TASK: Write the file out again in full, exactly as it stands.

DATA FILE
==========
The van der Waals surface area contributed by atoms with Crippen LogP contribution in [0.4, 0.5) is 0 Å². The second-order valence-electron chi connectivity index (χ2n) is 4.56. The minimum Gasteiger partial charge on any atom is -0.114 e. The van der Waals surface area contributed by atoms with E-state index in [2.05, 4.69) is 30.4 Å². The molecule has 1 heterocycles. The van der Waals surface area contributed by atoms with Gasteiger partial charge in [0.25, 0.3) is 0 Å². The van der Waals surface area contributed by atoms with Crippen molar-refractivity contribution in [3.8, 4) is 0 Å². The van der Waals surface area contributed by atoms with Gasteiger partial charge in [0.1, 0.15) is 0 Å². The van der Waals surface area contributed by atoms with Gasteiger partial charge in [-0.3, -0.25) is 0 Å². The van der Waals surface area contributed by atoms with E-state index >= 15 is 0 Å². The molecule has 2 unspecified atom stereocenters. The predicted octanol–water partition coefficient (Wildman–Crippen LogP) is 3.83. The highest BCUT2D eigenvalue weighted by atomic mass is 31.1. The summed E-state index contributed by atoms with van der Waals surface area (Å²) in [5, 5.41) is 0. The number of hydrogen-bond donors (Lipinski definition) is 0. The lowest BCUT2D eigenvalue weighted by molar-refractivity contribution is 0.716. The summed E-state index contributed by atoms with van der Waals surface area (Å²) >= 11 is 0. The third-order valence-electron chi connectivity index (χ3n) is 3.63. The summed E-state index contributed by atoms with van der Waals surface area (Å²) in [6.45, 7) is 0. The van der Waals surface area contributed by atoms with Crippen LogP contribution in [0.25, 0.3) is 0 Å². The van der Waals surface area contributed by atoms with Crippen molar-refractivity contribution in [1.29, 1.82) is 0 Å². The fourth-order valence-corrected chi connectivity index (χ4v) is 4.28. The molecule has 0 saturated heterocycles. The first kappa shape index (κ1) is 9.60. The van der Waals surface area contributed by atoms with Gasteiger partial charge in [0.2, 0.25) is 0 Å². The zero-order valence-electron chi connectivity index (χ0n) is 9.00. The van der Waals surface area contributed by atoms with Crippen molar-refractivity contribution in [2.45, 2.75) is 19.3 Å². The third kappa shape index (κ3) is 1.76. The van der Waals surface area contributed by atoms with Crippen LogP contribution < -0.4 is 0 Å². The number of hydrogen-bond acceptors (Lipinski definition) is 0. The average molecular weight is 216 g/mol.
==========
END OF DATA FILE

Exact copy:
The van der Waals surface area contributed by atoms with Crippen LogP contribution in [0.4, 0.5) is 0 Å². The second-order valence-electron chi connectivity index (χ2n) is 4.56. The minimum Gasteiger partial charge on any atom is -0.114 e. The van der Waals surface area contributed by atoms with E-state index in [2.05, 4.69) is 30.4 Å². The molecule has 1 heterocycles. The van der Waals surface area contributed by atoms with Gasteiger partial charge in [0.25, 0.3) is 0 Å². The van der Waals surface area contributed by atoms with Crippen molar-refractivity contribution in [3.8, 4) is 0 Å². The van der Waals surface area contributed by atoms with Gasteiger partial charge in [0.1, 0.15) is 0 Å². The van der Waals surface area contributed by atoms with Gasteiger partial charge in [-0.3, -0.25) is 0 Å². The van der Waals surface area contributed by atoms with E-state index >= 15 is 0 Å². The molecule has 2 unspecified atom stereocenters. The predicted octanol–water partition coefficient (Wildman–Crippen LogP) is 3.83. The highest BCUT2D eigenvalue weighted by atomic mass is 31.1. The summed E-state index contributed by atoms with van der Waals surface area (Å²) in [5, 5.41) is 0. The number of hydrogen-bond donors (Lipinski definition) is 0. The lowest BCUT2D eigenvalue weighted by molar-refractivity contribution is 0.716. The summed E-state index contributed by atoms with van der Waals surface area (Å²) >= 11 is 0. The third-order valence-electron chi connectivity index (χ3n) is 3.63. The summed E-state index contributed by atoms with van der Waals surface area (Å²) in [6.45, 7) is 0. The van der Waals surface area contributed by atoms with Crippen LogP contribution in [0.25, 0.3) is 0 Å². The van der Waals surface area contributed by atoms with Crippen molar-refractivity contribution in [1.29, 1.82) is 0 Å². The fourth-order valence-corrected chi connectivity index (χ4v) is 4.28. The molecule has 0 saturated heterocycles. The first kappa shape index (κ1) is 9.60. The van der Waals surface area contributed by atoms with Gasteiger partial charge in [0.2, 0.25) is 0 Å². The zero-order valence-electron chi connectivity index (χ0n) is 9.00. The van der Waals surface area contributed by atoms with Crippen molar-refractivity contribution in [2.45, 2.75) is 19.3 Å². The third kappa shape index (κ3) is 1.76. The van der Waals surface area contributed by atoms with Crippen LogP contribution < -0.4 is 0 Å². The number of hydrogen-bond acceptors (Lipinski definition) is 0. The average molecular weight is 216 g/mol.